Reactions are split as the news makes its way around the Internet that Nazi death camp guard John Demjanjuk was convicted of almost 30,000 counts of accessory to murder and sentenced to five years in prison. The retired U.S. autoworker's case is so controversial because some say it's delayed justice for heinous Holocaust crimes, while others maintain there's no credible evidence that he actually committed a specific crime. And then there are those people who wonder whether it's pointless at this point to convict a 91-year-old man that is frail and sick and unlikely to survive his five-year sentence.
Should he have just been left alone?
Much has been made of the fact that Demjanjuk is of advanced age and has poor health. He has spent the 18 months of legal proceedings either sitting in a wheelchair or lying on a stretcher (although there is some skepticism as to whether he is exaggerating his ailments to illicit sympathy from the court). Moreover, the court noted that he needs daily medical attention. One can gather from this that his five-year sentence is likely a death sentence.
But that doesn't mean he shouldn't have to serve it. Just because a lot of time has passed doesn't mean he's any less guilty of the crimes for which he was convicted by a court of law.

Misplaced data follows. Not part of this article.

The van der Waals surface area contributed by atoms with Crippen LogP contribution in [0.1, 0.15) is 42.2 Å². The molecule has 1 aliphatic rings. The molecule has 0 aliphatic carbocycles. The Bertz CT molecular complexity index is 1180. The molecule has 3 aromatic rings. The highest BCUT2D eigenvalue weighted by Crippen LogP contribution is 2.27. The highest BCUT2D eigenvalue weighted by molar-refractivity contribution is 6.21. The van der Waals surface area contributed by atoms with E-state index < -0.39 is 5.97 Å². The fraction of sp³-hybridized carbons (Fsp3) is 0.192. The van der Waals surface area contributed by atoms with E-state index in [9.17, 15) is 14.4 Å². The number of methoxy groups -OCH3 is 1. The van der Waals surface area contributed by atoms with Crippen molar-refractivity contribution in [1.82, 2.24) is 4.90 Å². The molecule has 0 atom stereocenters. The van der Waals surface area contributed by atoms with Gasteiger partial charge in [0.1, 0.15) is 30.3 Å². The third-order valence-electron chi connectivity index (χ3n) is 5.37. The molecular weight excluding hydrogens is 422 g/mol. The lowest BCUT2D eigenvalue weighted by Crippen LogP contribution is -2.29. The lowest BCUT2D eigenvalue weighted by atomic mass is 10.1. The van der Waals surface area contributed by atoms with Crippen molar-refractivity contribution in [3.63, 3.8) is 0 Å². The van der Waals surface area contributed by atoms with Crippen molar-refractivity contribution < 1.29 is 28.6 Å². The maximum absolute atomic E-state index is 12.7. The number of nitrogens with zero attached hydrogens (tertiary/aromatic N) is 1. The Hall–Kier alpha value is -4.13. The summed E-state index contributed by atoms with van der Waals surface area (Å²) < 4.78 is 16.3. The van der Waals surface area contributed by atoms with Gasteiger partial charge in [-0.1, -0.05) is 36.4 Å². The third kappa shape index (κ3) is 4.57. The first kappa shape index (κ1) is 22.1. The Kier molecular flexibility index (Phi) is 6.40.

Many Holocaust survivors will tell you that the pain of losing family members in the death camps never ever lessens and it certainly doesn't go away. Still, they view the convictions of Nazi war criminals as victories -- even so many years afterward -- because these people are finally being held accountable for the horrible crimes they committed and brought to justice. Sure, it may be late, but at least it's not never.
What's tricky about the Demjanjuk case is that his defense maintains there's no proof he actually committed a crime (an argument that is now moot given his conviction Thursday). But to argue that he's too old and sick to be brought to justice? Well, that's entirely missing the point.
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